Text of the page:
The finance ministers of the five European Union member states said in a joint statement on Friday that stablecoins should not be allowed to operate in the 27-member bloc until legal, regulatory and oversight challenges had been addressed.

Stablecoins, a type of cryptocurrency often backed by traditional assets, leapt onto policymakers’ agendas last year when Facebook

revealed plans for its Libra token.

Some central banks and financial regulators, concerned that Libra could destabilise monetary policy, facilitate money laundering and erode privacy, threatened to block it and the project has been delayed and reshaped as a result.

The EU’s regulatory framework for stablecoins should preserve the bloc’s monetary sovereignty

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Recasts with details, background, outlook

Sept 10 (Reuters)Australia’s Myer Holdings Ltd MYR.AX on Thursday reported an annual loss as reduced footfall and store closures due to coronavirus-induced restrictions impacted its sales during the second half, outweighing strong online sales performance.

The department store firm now expects low foot traffic to continue for the foreseeable future at its central business district stores, which are some of its largest stores with high associated rents, it said in a statement.

For the year ended July 25, net loss after tax excluding one-time costs and impairment charges was A$11.3 million ($8.23 million), compared with a profit of A$33.2 million a year earlier.

While supermarket sales across the globe were boosted by hoarding during initial stages of the pandemic and a jump in in-home consumption, brick-and-mortar clothing retailers have experienced a plunge in sales from reduced footfall at malls.

Myer was forced

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Some of the largest emerging economies — including India and Mexico — have suffered the most from coronavirus-related lockdowns, highlighting their limited policy options as the pandemic continues and wealthier countries start to consider reimposing restrictions in the face of a second surge in infections.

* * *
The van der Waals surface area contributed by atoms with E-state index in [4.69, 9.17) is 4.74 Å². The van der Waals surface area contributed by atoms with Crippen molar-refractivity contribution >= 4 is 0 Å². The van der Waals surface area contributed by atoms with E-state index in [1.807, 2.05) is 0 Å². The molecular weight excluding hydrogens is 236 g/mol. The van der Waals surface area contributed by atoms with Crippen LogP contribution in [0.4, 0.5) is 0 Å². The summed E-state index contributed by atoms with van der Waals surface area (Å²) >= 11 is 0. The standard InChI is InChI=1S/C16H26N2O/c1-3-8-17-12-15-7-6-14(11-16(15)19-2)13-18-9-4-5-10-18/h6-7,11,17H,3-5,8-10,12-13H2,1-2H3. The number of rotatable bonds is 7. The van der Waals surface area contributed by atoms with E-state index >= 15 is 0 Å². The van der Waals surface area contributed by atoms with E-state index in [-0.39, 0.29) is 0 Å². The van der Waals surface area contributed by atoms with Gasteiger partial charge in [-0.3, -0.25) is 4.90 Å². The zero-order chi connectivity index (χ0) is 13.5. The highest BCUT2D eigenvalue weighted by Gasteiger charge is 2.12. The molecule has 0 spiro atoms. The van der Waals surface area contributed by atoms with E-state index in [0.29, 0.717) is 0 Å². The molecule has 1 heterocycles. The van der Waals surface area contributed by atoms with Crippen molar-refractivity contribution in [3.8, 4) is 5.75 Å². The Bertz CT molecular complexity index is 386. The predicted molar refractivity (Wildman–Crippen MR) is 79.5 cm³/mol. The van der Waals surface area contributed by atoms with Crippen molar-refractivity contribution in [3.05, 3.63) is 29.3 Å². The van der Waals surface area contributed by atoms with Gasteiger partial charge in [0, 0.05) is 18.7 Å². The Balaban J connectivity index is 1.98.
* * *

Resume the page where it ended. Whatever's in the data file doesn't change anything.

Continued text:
India’s economy, the world’s fifth-largest, shrank by about a quarter in the three months to June, when Prime Minister Narendra Modi imposed severe curbs on business activity and movement to contain the disease. In the same period, Mexico lost 17 per cent of its output from the first quarter. Peru, whose output contracted by 27 per cent, was hardest hit.

The list may yet get bleaker as more data come in: South Africa is expected on Tuesday to report a sharp fall in gross domestic product of about 13 per cent in the three months to June, the darkest months of the pandemic.

While China,

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China said it will restrict the exports of some artificial intelligence technology to safeguard national economic security, and will require government permits for overseas transfers.

AI interface technologies such as speech and text recognition, and those that analyse data to make personalized content recommendations, were added to a revised list of export-control products published on the Ministry of Commerces website late Friday.

The new restrictions could encompass technologies used by Chinas ByteDance Ltd, Xinhua News Agency reported, citing a trade expert. Beijing-based ByteDance is being forced by President Donald Trumps administration to sell the United States (US) operations of its popular video-sharing TikTok app, and its unclear if the new rules will affect any potential sale.

Microsoft Corp and Oracle Corp have submitted rival bids to ByteDance to acquire TikTok’s US business, while Centricus Asset Management Ltd and Triller Inc made a last-minute pitch on Friday to buy TikTok’s operations